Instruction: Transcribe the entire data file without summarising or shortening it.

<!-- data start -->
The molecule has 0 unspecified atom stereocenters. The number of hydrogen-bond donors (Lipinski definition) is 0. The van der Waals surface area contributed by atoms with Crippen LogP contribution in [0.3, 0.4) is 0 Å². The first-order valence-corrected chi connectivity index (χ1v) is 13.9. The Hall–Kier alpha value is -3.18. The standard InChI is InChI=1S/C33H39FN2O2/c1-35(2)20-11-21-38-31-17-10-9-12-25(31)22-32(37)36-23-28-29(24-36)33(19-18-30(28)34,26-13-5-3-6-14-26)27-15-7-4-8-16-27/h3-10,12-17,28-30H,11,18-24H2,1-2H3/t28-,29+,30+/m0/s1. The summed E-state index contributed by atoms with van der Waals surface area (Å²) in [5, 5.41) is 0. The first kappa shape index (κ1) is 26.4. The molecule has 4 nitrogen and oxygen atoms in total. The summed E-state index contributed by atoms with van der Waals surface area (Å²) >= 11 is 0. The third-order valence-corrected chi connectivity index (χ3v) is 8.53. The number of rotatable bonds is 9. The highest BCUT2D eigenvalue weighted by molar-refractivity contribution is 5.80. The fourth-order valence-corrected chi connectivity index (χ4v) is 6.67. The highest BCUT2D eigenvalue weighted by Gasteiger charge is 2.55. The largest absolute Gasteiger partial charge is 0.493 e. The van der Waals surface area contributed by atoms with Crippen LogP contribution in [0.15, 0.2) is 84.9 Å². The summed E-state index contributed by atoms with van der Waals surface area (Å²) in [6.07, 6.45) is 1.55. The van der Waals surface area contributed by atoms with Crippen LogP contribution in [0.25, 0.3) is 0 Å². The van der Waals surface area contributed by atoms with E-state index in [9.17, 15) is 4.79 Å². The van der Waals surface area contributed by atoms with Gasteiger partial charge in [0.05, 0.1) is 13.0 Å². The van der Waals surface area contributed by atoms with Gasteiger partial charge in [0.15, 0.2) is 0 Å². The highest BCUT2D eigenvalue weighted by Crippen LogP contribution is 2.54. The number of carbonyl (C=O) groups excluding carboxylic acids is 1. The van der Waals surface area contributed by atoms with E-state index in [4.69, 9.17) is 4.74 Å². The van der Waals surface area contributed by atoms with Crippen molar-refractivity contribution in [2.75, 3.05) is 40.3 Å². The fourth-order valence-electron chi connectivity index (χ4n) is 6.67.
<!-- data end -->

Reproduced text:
The molecule has 0 unspecified atom stereocenters. The number of hydrogen-bond donors (Lipinski definition) is 0. The van der Waals surface area contributed by atoms with Crippen LogP contribution in [0.3, 0.4) is 0 Å². The first-order valence-corrected chi connectivity index (χ1v) is 13.9. The Hall–Kier alpha value is -3.18. The standard InChI is InChI=1S/C33H39FN2O2/c1-35(2)20-11-21-38-31-17-10-9-12-25(31)22-32(37)36-23-28-29(24-36)33(19-18-30(28)34,26-13-5-3-6-14-26)27-15-7-4-8-16-27/h3-10,12-17,28-30H,11,18-24H2,1-2H3/t28-,29+,30+/m0/s1. The summed E-state index contributed by atoms with van der Waals surface area (Å²) in [5, 5.41) is 0. The first kappa shape index (κ1) is 26.4. The molecule has 4 nitrogen and oxygen atoms in total. The summed E-state index contributed by atoms with van der Waals surface area (Å²) >= 11 is 0. The third-order valence-corrected chi connectivity index (χ3v) is 8.53. The number of rotatable bonds is 9. The highest BCUT2D eigenvalue weighted by molar-refractivity contribution is 5.80. The fourth-order valence-corrected chi connectivity index (χ4v) is 6.67. The highest BCUT2D eigenvalue weighted by Gasteiger charge is 2.55. The largest absolute Gasteiger partial charge is 0.493 e. The van der Waals surface area contributed by atoms with Crippen LogP contribution in [0.15, 0.2) is 84.9 Å². The summed E-state index contributed by atoms with van der Waals surface area (Å²) in [6.07, 6.45) is 1.55. The van der Waals surface area contributed by atoms with Crippen LogP contribution in [0.25, 0.3) is 0 Å². The van der Waals surface area contributed by atoms with E-state index in [9.17, 15) is 4.79 Å². The van der Waals surface area contributed by atoms with Gasteiger partial charge in [0.05, 0.1) is 13.0 Å². The van der Waals surface area contributed by atoms with Gasteiger partial charge in [0.15, 0.2) is 0 Å². The highest BCUT2D eigenvalue weighted by Crippen LogP contribution is 2.54. The number of carbonyl (C=O) groups excluding carboxylic acids is 1. The van der Waals surface area contributed by atoms with E-state index in [4.69, 9.17) is 4.74 Å². The van der Waals surface area contributed by atoms with Crippen molar-refractivity contribution in [2.75, 3.05) is 40.3 Å². The fourth-order valence-electron chi connectivity index (χ4n) is 6.67.